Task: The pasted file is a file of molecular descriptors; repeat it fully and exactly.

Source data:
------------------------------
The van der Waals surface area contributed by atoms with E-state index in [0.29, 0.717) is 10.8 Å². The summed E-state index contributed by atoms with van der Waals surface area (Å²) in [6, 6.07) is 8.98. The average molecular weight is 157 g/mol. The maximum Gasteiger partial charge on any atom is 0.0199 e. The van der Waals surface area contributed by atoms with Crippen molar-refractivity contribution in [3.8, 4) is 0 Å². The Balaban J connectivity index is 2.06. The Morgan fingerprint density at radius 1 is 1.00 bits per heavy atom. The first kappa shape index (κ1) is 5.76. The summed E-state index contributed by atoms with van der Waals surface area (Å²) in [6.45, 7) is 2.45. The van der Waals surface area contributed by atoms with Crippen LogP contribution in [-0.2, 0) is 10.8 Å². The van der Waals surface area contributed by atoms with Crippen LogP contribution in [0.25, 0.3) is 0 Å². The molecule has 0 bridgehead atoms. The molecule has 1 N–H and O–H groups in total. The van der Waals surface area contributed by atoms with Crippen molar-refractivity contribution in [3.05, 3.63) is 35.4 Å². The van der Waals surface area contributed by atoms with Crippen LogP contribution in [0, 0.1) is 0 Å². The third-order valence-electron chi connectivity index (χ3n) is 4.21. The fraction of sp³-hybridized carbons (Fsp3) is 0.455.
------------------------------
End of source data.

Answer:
The van der Waals surface area contributed by atoms with E-state index in [0.29, 0.717) is 10.8 Å². The summed E-state index contributed by atoms with van der Waals surface area (Å²) in [6, 6.07) is 8.98. The average molecular weight is 157 g/mol. The maximum Gasteiger partial charge on any atom is 0.0199 e. The van der Waals surface area contributed by atoms with Crippen molar-refractivity contribution in [3.8, 4) is 0 Å². The Balaban J connectivity index is 2.06. The Morgan fingerprint density at radius 1 is 1.00 bits per heavy atom. The first kappa shape index (κ1) is 5.76. The summed E-state index contributed by atoms with van der Waals surface area (Å²) in [6.45, 7) is 2.45. The van der Waals surface area contributed by atoms with Crippen LogP contribution in [-0.2, 0) is 10.8 Å². The van der Waals surface area contributed by atoms with Crippen LogP contribution in [0.25, 0.3) is 0 Å². The molecule has 0 bridgehead atoms. The molecule has 1 N–H and O–H groups in total. The van der Waals surface area contributed by atoms with Crippen molar-refractivity contribution in [3.05, 3.63) is 35.4 Å². The van der Waals surface area contributed by atoms with Crippen LogP contribution in [0, 0.1) is 0 Å². The third-order valence-electron chi connectivity index (χ3n) is 4.21. The fraction of sp³-hybridized carbons (Fsp3) is 0.455.